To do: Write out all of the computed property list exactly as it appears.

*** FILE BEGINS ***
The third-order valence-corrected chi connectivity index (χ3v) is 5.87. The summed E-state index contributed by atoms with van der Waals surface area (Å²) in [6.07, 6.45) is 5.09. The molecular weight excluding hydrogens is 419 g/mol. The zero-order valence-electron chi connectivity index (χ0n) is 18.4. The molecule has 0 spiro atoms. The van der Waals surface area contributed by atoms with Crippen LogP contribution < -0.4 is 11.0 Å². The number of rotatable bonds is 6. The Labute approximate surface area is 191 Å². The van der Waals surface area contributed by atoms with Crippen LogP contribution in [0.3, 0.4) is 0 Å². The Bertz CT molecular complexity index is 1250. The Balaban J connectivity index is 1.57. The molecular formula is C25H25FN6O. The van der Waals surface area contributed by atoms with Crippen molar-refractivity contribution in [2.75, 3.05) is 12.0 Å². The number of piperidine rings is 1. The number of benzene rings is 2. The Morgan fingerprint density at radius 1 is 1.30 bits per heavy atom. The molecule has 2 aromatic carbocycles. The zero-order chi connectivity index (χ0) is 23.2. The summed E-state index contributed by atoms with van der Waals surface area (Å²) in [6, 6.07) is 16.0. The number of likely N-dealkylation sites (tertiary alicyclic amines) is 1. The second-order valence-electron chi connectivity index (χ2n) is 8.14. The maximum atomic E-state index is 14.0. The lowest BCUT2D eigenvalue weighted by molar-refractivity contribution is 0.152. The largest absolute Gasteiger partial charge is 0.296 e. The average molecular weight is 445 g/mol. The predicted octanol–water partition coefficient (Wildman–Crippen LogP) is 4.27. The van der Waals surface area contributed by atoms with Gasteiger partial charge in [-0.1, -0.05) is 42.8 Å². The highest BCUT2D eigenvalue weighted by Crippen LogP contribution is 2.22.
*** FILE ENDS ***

The third-order valence-corrected chi connectivity index (χ3v) is 5.87. The summed E-state index contributed by atoms with van der Waals surface area (Å²) in [6.07, 6.45) is 5.09. The molecular weight excluding hydrogens is 419 g/mol. The zero-order valence-electron chi connectivity index (χ0n) is 18.4. The molecule has 0 spiro atoms. The van der Waals surface area contributed by atoms with Crippen LogP contribution < -0.4 is 11.0 Å². The number of rotatable bonds is 6. The Labute approximate surface area is 191 Å². The van der Waals surface area contributed by atoms with Crippen LogP contribution in [0.3, 0.4) is 0 Å². The Bertz CT molecular complexity index is 1250. The Balaban J connectivity index is 1.57. The molecular formula is C25H25FN6O. The van der Waals surface area contributed by atoms with Crippen molar-refractivity contribution in [2.75, 3.05) is 12.0 Å². The number of piperidine rings is 1. The number of benzene rings is 2. The Morgan fingerprint density at radius 1 is 1.30 bits per heavy atom. The molecule has 2 aromatic carbocycles. The zero-order chi connectivity index (χ0) is 23.2. The summed E-state index contributed by atoms with van der Waals surface area (Å²) in [6, 6.07) is 16.0. The number of likely N-dealkylation sites (tertiary alicyclic amines) is 1. The second-order valence-electron chi connectivity index (χ2n) is 8.14. The maximum atomic E-state index is 14.0. The lowest BCUT2D eigenvalue weighted by molar-refractivity contribution is 0.152. The largest absolute Gasteiger partial charge is 0.296 e. The average molecular weight is 445 g/mol. The predicted octanol–water partition coefficient (Wildman–Crippen LogP) is 4.27. The van der Waals surface area contributed by atoms with Gasteiger partial charge in [-0.1, -0.05) is 42.8 Å². The highest BCUT2D eigenvalue weighted by Crippen LogP contribution is 2.22.